Writing Tip – Sticking to Your Plot (Or not)!

Neridah had another writing question for me this week.

Sometimes when I have written a structured Plot Diagram and Chapter Outline for longer books, when I sit down to actually write it, some of my characters start to do things outside of these carefully made plans. This sounds crazy and I spend a fair bit of time trying to reign them back in or I go back to the Chapter Outline and modify it. In your opinion is this normal for writers?

Taupo BayNeridah, I have to assure you that you are not crazy and you are definitely not alone. Characters often start to develop a mind of their own and create dilemmas for us.

I find that when characters take me in a completely new direction it’s usually because I’ve got to know them better and they are telling me, “This is what I would really do if I were a real person. This is how I would really act.”

So in my opinion, this scenario is quite normal for writers – especially those who know their characters well or are getting to know them better.

I’m not sure what other people think about this, but my advice would be to embrace the actions of contrary characters – let them take you in the direction they want to go. Allow their world to be turned on its axis.

If you think that the direction your character is heading will add tension or conflict or enhance your story in some other way then go with it. If that means you have to adjust your plot outline then that’s what I would do.

Unknown-6I had an extreme case of this with my YA thriller series that I was awarded my May Gibbs Fellowship for.  One of my minor characters got so active and rebellious that she has ended up with a book of her own.

Writing a novel is constant process of evolution. As you progress, characters change, plots change and even you as a writer can change.

In some respects, a character is like an adventurous child – you have to give them the freedom to explore.

But unlike a child, your character should be encouraged to venture into danger. The more danger, the more at risk they are, the better.

Neridah, I hope this answers your question.

Have fun with your characters – let them loose, I say:)

If anyone would like to share their opinion or experience, feel free to comment at the end of this post. If you have a writing question of your own to ask, you can also use the comments section.

Thanks for your great questions Neridah.

Happy writing:)

Dee

How to Get to Know Your Main Character – Part 2

Last week we learned some basic things about our main character. Now we have to look beyond the mask.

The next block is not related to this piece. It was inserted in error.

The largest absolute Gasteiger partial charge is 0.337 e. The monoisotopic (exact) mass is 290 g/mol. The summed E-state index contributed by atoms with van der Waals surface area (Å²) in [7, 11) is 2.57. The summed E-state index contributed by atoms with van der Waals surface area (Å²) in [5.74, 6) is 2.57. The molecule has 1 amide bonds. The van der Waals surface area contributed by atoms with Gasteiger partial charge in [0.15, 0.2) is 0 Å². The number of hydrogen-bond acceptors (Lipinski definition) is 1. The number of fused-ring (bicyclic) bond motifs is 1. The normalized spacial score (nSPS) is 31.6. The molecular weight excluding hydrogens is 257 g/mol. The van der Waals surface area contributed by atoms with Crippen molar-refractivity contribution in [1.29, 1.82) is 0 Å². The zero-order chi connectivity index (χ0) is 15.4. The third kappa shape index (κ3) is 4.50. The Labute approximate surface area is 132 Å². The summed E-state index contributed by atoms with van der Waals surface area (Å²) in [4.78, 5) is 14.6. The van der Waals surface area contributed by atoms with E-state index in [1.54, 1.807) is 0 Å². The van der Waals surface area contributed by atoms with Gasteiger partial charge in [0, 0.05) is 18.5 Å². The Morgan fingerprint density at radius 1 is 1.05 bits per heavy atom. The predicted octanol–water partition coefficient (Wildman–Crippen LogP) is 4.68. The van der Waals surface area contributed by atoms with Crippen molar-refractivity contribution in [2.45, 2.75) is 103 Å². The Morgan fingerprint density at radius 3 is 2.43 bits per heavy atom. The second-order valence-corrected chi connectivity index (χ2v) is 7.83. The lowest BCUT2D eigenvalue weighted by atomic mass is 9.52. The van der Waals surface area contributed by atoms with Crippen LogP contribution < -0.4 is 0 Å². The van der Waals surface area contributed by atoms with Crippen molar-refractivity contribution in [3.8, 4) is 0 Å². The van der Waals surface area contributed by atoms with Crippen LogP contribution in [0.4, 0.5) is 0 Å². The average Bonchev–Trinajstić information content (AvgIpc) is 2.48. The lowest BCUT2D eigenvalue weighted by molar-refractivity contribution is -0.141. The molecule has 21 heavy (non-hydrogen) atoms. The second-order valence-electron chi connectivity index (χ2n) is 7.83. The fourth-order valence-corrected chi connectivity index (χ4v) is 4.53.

We have to look not just at the face our main character presents to the world, we have to look at who they really are.

Now we’re going to delve deep into our main character’s mind, thoughts and beliefs. This interview session may make them quite uncomfortable…and may be quite revealing to you, their creator.
The interview continues:

  1. Do you have any special belief systems?
  2. What do you look for in a friend?
  3. What do you look for in a partner?
  4. What are your talents and skills?
  5. Do any of these talents or skills have a down side?
  6. What are the things you like most about yourself?
  7. What are the things you like least about yourself?
  8. What was your first sexual experience?
  9. How did you feel about it?
  10. How would you describe your childhood?
  11. What are some experiences from your childhood that have affected the sort of person you are now?
  12. How do you feel about discipline?
  13. Are you someone who fits in with society or someone who fights it?
  14. How would you spend a typical day?
  15. What do you want more than anything in the world?
  16. What is the best thing that could happen to you?

In this session of getting to know my main character, I start to think about the qualities that define them.
For example, they might strongly believe in ‘truth’ – honesty could be a fundamental element of their belief system – a part of who they are. I look at the reverse of this quality and its implications.

What if they were too honest? What if they confessed to something that they should have kept quiet about?

A character’s strongest quality can also be the thing that brings them undone.

Here’s what I mean:
REVERSE CHARACTER TRAITS
There are two sides to every character traits

GOOD THINGS ABOUT CERTAIN TRAITS

  • Perfectionist – things get done properly
  • Super responsible – makes someone reliable
  • Family loyalty – helps family
  • Keeps their cool – useful in a crisis